Flow cytometry. Popliteal LNs were teased into PBS-FBS buffer, and single cell suspensions of 1 ∞ 106 to 2 ∞ 106 from each LN were stained with B220-APC versus CD3e-phycoerythrin (CD3e-PE), Ly77-FITC versus B220-APC, CD4-CY3 versus CD4-CY5 versus CD8a-PE, CD11b-biotin/PECy5-streptavidin versus CD86 (PharMingen, San Diego California, USA) as described (29). For viable cell gating, propidium iodide was used as a third color. The data were acquired using a FACScalibur (Becton-Dickinson and Co., Franklin Lakes, New Jersey, USA) and analyzed using Cell-Quest software.
Gene-expression profiling. To minimize sample preparation variation, all samples were processed in parallel. Contralateral popliteal LNs from the same mice used for flow-cytometric analysis were collected into RNAlater (Ambion Inc., Austin, Texas, USA), total RNA was purified using the RNAqueous-4PCR kit (Ambion Inc.), and DNase treated. RNA quality was confirmed by chromatography using an Agilent Bioanalyzer 2100, and cDNA synthesis from 5-10 ∝l total RNA was carried out using the RETROscript kit (Ambion Inc.). The ImmunoQuantArray consists of customized oligonucleotide primers verified to specifically amplify the target gene cDNAs listed in Supplementary Figure S1 (supplemental material available at http://www.jci.org/cgi/content/full/113/9/1328/DC1) under identical thermocycler conditions (30). Quantitative expression analysis was performed essentially as described, using Applied Biosystems RealTime technology with an ABI 7900 thermocycler (Applied Biosystems Inc., Foster City California, USA) (30). Amplification was monitored by SYBR Green detection (Applied Biosystems Inc.). The global pattern recognition (GPR) algorithm (30) was used to identify significant changes in gene expression. GPR compares cycle threshold values and identifies genes whose expression does not differ between experimental cohorts. The unchanged genes then qualify as normalizers to rank the genes whose expression have significantly changed. This global normalization feature circumvents the ambiguities caused by reliance on a single normalizer, such as 18S rRNA. A conservative GPR cutoff score of greater than or equal to 0.400 was used. This indicates that the comparative cohorts show significant expression changes when compared with at least 40% of the qualified normalizer genes. Fold expression changes up or down are reported based on a single qualified normalizer, TATA box–binding protein (TBP) for the data reported.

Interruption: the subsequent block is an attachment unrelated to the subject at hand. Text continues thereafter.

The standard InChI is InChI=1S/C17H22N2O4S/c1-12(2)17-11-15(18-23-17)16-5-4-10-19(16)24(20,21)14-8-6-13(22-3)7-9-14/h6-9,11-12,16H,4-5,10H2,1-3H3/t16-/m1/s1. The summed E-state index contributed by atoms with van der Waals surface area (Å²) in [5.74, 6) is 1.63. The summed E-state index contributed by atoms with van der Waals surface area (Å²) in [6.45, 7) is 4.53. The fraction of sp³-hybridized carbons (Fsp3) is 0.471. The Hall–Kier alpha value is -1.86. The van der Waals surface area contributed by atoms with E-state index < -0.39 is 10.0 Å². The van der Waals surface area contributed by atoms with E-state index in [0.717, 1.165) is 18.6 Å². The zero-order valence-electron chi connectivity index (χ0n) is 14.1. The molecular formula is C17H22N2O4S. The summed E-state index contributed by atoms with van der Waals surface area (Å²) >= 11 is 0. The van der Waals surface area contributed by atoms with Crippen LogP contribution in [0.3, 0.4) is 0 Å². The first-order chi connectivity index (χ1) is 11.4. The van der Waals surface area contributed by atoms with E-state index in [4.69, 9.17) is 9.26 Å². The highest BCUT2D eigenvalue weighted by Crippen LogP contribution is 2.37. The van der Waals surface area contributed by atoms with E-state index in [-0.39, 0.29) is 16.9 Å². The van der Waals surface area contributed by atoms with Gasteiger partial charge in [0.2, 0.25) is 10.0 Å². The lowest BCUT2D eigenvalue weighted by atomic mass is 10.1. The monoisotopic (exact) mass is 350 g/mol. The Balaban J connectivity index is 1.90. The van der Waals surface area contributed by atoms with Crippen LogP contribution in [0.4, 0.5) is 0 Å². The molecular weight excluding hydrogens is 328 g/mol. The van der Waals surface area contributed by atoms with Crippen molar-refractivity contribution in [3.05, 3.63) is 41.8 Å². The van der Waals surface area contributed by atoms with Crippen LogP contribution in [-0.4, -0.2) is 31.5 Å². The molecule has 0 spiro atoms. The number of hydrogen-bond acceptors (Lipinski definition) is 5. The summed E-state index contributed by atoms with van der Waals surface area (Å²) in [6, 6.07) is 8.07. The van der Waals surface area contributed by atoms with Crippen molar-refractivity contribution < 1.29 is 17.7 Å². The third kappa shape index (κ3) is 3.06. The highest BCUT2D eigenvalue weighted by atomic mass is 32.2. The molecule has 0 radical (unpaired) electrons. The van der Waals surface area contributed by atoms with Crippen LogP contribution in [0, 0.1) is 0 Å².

IVIg therapy. Mice were injected intraperitoneally multiple times with purified human IgG (GammaGuard; Baxter Healthcare Corp., Deerfield Illinois, USA) or HSA (Sigma-Aldrich) diluted in PBS. Twenty-five–milligram doses (1 ± 0.1 g/kg based on body weight) were administered intraperitoneally on days –1, 1, 2, and 3.
FcRn-deficient mice are resistant to serum transfer-induced arthritis. The passive transfer of serum from frankly arthritic K/BxN animals into normal mice results in a transient inflammatory arthritis in which anti-GPI Ab’s bind extracellular GPI accumulated on the joint articular surface (21, 31) and thereby initiate the aforementioned cascade of effector events. To determine whether a deficiency of FcRn impacts this transient disease, we transferred 250 ∝l of serum from arthritic K/BxN mice into B6-FcRn–/– and B6-FcRn+/+ WT mice. While WT mice underwent a typical transient arthritic episode, FcRn–/– mice were completely resistant to serum-induced arthritis (Figure 1, A–C). Moreover, FcRn–/– mice rapidly cleared arthritogenic anti-GPI Ig from the circulation following serum transfer while WT mice maintained appreciable anti-GPI levels over an extended period of time (Figure 1D). These results indicate that FcRn is responsible for maintaining concentrations of pathogenic Ab’s sufficient to promote inflammatory arthritis. The protective effect of an FcRn-deficiency could be partially overcome, however, when larger doses (500 or 1,000 ∝l) of K/BxN serum were transferred (Figure 1E). Thus, excessive concentrations of pathogenic Ab’s can override the protection conferred by an FcRn deficiency.